Thursday, September 22, 2011

Must-see TV

Wilderness: “an area where the earth and its community of life are untrammeled by man, where man himself is a visitor who does not remain.” - The 1964 Wilderness Act
I just watched a program on our WPSU World station (a super-PBS station which rocks) called "Wilderness: The Great Debate." You can watch the entire video here. A point-counterpoint between everyone from Utah politicians to Robert Redford, the film documents the growing debate between environmentalists who want to preserve American wilderness as wilderness, and those whose main concerns appeared to be jobs, energy, and personal "rights." The emphasis was on the Colorado Plateau of the American West, mainly southern Utah's many wild areas.

Here's a nice summary from Utah's KUED, the creator of the film:
The core of the debate is reflected in the film’s open. “Is the West going to be reduced to just photos and films to show young people how it used to be, or are there going to be places where they can go and see the way it used to be, like wilderness and like national parks?” Redford asks. On the other hand, Mark Habbeshaw- Kane County Commissioner, says, “This is a war for rural people, for state and local sovereignty, to protect what little sovereignty we have left as a rural people; to protect our traditions, our culture[,] our ability to manage our lives with a diversified economy.”
It's an interesting film, and it gave me insight into the teabagger types with their "don't tread on me" flags, whining about how government is trying to take away their land and their rights by daring to attempt to preserve our beautiful natural places from their ATVs, their cattle, their oil rigs, and their development.

Of course you know I was yelling at the oil and coal industry types, the ranchers, the "rural people" who are "puttin' protein back into the economy and feedin' people, puttin' out bales o' hay, and takin' care o' God's creation" (also known as overgrazing, corporate-controlled ranching and farming, and CAFOs). But after it was all over, I decided to look at an image:The original image is from here. Even the areas discussed in the documentary are largely lit up or surrounded completely by cities. Development has overtaken almost every bit of land in this country. Perhaps the line in the film that hit me the most was the assertion from a Utah politician that politicians from New York and Illinois should "clean up their own states" before they try to tell people in Utah how they can handle their public lands issues.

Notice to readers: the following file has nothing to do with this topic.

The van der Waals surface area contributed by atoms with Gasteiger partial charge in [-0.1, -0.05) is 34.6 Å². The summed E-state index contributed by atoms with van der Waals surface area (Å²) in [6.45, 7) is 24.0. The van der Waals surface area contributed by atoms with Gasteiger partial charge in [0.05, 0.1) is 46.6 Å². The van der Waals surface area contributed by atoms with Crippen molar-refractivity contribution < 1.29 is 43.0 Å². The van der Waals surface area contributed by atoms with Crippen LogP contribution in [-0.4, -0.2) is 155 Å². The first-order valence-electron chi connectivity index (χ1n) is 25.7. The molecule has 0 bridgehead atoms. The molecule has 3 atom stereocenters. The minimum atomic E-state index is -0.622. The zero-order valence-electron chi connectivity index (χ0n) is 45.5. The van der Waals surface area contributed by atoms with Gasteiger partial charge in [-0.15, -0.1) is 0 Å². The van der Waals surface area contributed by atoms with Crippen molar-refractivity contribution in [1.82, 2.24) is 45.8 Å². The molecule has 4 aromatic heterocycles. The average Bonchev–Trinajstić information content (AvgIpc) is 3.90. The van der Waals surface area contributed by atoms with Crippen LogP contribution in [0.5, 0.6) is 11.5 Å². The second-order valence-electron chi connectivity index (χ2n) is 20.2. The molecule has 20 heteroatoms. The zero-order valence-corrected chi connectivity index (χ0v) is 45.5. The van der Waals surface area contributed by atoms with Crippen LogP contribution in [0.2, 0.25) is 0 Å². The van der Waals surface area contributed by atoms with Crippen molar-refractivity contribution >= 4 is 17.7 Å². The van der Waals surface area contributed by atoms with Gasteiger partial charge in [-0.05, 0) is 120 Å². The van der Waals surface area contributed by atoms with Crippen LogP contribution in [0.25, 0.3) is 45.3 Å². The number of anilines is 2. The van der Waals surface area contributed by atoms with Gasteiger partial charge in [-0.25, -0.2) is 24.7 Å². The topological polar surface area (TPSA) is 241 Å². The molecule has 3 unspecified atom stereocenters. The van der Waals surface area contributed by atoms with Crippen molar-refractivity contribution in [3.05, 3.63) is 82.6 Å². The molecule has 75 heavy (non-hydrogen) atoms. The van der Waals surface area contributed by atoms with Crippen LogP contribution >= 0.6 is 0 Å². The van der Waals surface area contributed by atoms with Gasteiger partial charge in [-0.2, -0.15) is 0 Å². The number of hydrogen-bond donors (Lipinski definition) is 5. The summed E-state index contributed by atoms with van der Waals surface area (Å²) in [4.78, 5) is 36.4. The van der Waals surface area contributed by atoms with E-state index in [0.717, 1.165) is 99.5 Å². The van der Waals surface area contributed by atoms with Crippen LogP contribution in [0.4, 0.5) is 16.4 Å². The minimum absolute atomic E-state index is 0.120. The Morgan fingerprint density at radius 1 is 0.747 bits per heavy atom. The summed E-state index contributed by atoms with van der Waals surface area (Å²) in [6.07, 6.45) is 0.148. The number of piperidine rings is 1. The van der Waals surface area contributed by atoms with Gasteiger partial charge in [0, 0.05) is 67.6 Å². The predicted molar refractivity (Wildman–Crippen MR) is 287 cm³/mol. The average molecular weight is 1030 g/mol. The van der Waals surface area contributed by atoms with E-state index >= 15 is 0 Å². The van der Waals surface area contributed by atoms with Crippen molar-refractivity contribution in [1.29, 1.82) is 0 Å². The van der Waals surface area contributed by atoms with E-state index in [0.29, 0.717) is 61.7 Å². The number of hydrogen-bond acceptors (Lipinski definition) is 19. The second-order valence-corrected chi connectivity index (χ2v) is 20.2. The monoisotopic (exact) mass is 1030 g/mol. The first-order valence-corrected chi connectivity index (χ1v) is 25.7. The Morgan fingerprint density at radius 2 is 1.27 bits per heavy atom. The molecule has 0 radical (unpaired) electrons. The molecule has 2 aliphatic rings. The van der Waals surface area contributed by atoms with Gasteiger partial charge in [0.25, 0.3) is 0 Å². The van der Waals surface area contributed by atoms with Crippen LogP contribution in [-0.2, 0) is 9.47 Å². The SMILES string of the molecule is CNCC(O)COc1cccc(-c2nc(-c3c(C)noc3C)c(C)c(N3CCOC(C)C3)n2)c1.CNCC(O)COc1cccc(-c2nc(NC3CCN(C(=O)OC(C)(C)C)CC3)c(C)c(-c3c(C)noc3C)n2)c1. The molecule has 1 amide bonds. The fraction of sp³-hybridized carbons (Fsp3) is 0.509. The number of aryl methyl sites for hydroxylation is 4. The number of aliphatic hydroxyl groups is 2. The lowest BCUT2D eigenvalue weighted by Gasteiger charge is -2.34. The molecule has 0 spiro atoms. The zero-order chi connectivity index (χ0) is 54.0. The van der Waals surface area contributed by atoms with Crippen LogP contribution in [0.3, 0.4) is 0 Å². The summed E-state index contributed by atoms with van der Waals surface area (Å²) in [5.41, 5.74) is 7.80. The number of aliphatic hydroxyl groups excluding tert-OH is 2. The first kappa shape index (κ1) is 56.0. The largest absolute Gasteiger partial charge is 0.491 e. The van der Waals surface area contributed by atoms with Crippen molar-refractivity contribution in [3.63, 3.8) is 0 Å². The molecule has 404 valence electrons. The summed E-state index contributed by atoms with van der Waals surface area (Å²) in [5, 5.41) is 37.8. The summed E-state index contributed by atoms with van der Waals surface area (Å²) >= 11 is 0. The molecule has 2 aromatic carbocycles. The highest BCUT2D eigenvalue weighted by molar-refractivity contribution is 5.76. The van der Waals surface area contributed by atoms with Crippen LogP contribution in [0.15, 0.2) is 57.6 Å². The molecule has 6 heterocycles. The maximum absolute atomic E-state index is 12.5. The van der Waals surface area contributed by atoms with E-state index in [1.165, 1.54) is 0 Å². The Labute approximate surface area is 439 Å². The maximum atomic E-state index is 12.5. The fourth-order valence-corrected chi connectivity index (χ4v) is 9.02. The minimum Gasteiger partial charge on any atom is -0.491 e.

My point is this: As this photograph illustrates, it's too late for people in New York and Illinois to deal with their own states, their own wilderness. It's gone. Gone. So, although it might cost some people their "sovereignty" or their family livelihoods or their economic prosperity, we have to choose the wilderness. We can either preserve our wilderness as it is, with no development and extremely limited access, or we can have an entire country that looks like this:This is the continent of Europe lit up at night. Teabaggers and pro-Amurka types are constantly railing against Europe over issues like public healthcare and other such "socialist" policies. Remember how repugs starting talking about "freedom fries" when the French pissed kick-ass Amurkans off by actually speaking against the first Iraq war?